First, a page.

Most small-business owners recognize the value of employee training, but many feel it is beyond their means to provide it. Training, after all, involves a great deal of expense and takes employees away from their work for hours, if not days. However, for a small business to operate efficiently, stay current with best practices, and create an environment where innovation is possible, training must be part of the equation. Here are tips for developing a training system for your small business:
Developing your own internal training program is a good option, provided you have true experts in the given area of training who are also effective trainers. This combination can be hard to find. For instance, your star salesperson may be tremendously talented, but not particularly good at helping rookies learn the ropes. Or, you may have an IT manager with tremendous teaching skills who is a little out of date on industry trends. However, if you’ve got the right personnel, internal training is highly effective, since it is perfectly customized to your business.
Off-site training facilities
Many times it’s the lack of facilities, not the lack of qualified trainers, which stymies small businesses. Great off-site training facilities are available in many areas, and are economical to rent. Using an off-site facility is conducive to effective training, since it enables you to configure the space properly and take advantage of whatever technical requirements you need, including Internet access and projection options.
Off-site training, especially when conducted in a facility with nice amenities such as work stations, lounges and gourmet refreshments, improves morale and allows employees to concentrate more fully on the training at hand. On-site training may be convenient, but employees are easily distracted and lured into “putting out fires” and dealing with other work issues rather than focusing on the important training subject matter.
The U.S. Small Business Administration (SBA) has a variety of training options, from online webinars and videos to mentoring and full-blown in-person training and counseling. The SBA has a long track record of providing assistance to small firms and has the advantage of being a one-stop shop. The SBA can assist an organization on a wide range of topics, from management to finance to legal to marketing.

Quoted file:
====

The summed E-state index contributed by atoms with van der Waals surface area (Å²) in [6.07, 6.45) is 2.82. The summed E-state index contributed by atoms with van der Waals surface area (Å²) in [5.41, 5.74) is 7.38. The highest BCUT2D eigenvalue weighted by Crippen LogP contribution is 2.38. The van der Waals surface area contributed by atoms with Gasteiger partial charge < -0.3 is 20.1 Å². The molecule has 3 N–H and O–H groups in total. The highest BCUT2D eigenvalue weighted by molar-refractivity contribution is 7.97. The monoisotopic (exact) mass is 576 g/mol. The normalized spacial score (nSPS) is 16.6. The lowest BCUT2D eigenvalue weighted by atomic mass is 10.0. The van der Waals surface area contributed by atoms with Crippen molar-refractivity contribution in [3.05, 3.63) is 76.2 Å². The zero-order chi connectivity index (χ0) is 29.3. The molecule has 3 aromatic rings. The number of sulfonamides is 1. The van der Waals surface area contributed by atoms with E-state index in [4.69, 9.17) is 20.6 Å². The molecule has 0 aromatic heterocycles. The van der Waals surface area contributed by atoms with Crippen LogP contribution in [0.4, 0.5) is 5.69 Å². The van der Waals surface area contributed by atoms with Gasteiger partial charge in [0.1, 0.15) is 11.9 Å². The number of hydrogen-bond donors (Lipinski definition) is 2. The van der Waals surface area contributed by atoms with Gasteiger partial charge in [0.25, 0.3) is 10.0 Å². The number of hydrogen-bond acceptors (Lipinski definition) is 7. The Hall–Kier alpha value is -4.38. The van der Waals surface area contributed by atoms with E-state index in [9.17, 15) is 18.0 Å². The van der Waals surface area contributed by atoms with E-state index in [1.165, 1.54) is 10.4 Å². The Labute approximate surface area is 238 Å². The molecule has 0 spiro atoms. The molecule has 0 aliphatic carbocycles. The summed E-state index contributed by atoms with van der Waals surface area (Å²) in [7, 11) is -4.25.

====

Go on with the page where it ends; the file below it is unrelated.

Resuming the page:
The SBA provides local training through Small Business Development Centers (SBDCs), which provide low- or no-cost training conducted by qualified professionals from the business, education and government sectors.
Your local community probably offers a number of training resources that are affordable and effective. Among the options to explore:
• Community colleges and local trade schools offer advanced training and technical skills training for people who work, with classes offered at night or on weekends.
• Chambers of Commerce and other local business organizations often provide training or sponsor training. These events are also terrific networking opportunities that open doors and help your business get noticed and develop sales leads.
• Consider teaming up with another small business(s) for training. While a single small business may not have the talent to train employees across the board, a small group of companies very well could.
To succeed at employee training, small businesses must be both creative and aware of all the available options. With a bit of investigation and planning, your small business can train just as effectively as a large organization with the luxury of ample training budgets.
About the author:
Hugh McCullen, president of MicroTek (mclabs.com) is responsible for expanding the customer services portfolio and global presence while accelerating the company’s ability to provide best-in-class training solutions designed to enhance the learner experience. He strives to position MicroTek as a trusted partner, focusing on providing speed and flexibility for training, meeting and event management to help customers evolve non-core services into strategic assets.